Rotavirus is a leading cause of acute diarrhea in children worldwide. Costa Rica recently started universal rotavirus vaccinations for infants with a two-dose schedule in February 2019. We aimed to study the seasonality of rotavirus during the pre-vaccination era. We retrospectively studied a six-year period of hospital admissions due to rotavirus gastroenteritis. We estimated seasonal peak timing and relative intensities using trend-adjusted negative binomial regression models with the δ-method. We assessed the relationship between rotavirus cases and weather characteristics and estimated their effects for the current month, one-month prior and two months prior, by using Pearson correlation coefficients. A total of 798 cases were analyzed. Rotavirus cases predominated in the first five months of the year. On average, the peak of admissions occurred between late-February and early-March. During the seasonal peaks, the monthly count tended to increase 2.5–2.75 times above the seasonal nadir. We found the strongest negative association of monthly hospitalizations and joint percentiles of precipitation and minimal temperature at a lag of two months (R = −0.265, p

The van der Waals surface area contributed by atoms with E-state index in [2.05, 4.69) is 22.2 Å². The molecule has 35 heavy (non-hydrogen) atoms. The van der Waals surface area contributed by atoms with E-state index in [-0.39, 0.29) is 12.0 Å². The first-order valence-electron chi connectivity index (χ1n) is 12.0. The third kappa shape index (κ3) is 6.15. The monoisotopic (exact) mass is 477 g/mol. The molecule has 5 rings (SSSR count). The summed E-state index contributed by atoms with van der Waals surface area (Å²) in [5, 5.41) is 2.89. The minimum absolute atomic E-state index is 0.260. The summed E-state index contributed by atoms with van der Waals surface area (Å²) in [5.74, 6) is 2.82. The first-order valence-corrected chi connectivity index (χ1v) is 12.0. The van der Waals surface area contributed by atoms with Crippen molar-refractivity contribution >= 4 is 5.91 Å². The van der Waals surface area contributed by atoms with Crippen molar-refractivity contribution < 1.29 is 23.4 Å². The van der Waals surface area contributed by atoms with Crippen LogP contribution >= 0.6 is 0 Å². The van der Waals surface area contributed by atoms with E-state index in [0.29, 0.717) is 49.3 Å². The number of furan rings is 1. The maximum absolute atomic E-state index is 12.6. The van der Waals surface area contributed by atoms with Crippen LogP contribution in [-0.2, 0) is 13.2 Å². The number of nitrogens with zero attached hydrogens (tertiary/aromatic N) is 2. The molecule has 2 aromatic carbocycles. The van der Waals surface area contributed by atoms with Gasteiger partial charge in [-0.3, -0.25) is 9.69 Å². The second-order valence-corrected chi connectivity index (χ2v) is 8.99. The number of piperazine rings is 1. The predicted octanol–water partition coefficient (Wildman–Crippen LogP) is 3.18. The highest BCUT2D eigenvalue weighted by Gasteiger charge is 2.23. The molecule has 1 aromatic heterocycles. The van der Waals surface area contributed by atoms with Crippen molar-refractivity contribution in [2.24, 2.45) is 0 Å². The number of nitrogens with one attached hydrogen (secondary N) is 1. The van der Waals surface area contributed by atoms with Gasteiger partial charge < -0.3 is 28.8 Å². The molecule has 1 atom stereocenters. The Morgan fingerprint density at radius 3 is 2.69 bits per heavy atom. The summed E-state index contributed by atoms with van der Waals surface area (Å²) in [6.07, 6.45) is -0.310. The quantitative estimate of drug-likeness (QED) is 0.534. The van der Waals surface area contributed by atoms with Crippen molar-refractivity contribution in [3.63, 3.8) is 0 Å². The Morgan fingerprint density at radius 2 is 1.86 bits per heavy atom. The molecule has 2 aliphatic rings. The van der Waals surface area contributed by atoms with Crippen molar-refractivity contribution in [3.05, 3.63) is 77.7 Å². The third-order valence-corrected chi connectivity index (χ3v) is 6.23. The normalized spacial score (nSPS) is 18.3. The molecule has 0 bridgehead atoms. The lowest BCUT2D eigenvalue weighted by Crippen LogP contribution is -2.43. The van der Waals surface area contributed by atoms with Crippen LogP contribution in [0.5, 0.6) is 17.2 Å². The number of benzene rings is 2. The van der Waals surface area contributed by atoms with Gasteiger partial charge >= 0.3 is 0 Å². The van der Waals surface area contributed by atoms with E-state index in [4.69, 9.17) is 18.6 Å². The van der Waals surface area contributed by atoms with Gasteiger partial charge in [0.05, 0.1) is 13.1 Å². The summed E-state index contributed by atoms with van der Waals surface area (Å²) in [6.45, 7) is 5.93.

= 0.027) and we detected correlations of −0.218, −0.223, and −0.226 (p
< 0.05 for all three estimates) between monthly cases and the percentile of precipitation at lags 0, 1, and 2 months. In the warm tropical climate of Costa Rica, the increase in rotavirus hospitalizations coincided with dry and cold weather conditions with a two-month lag. The findings serve as the base for predictive modeling and estimation of the impact of a nation-wide vaccination campaign on pediatric rotaviral infection morbidity.
This is an open access article distributed under the Creative Commons Attribution License
which permits unrestricted use, distribution, and reproduction in any medium, provided the original work is properly cited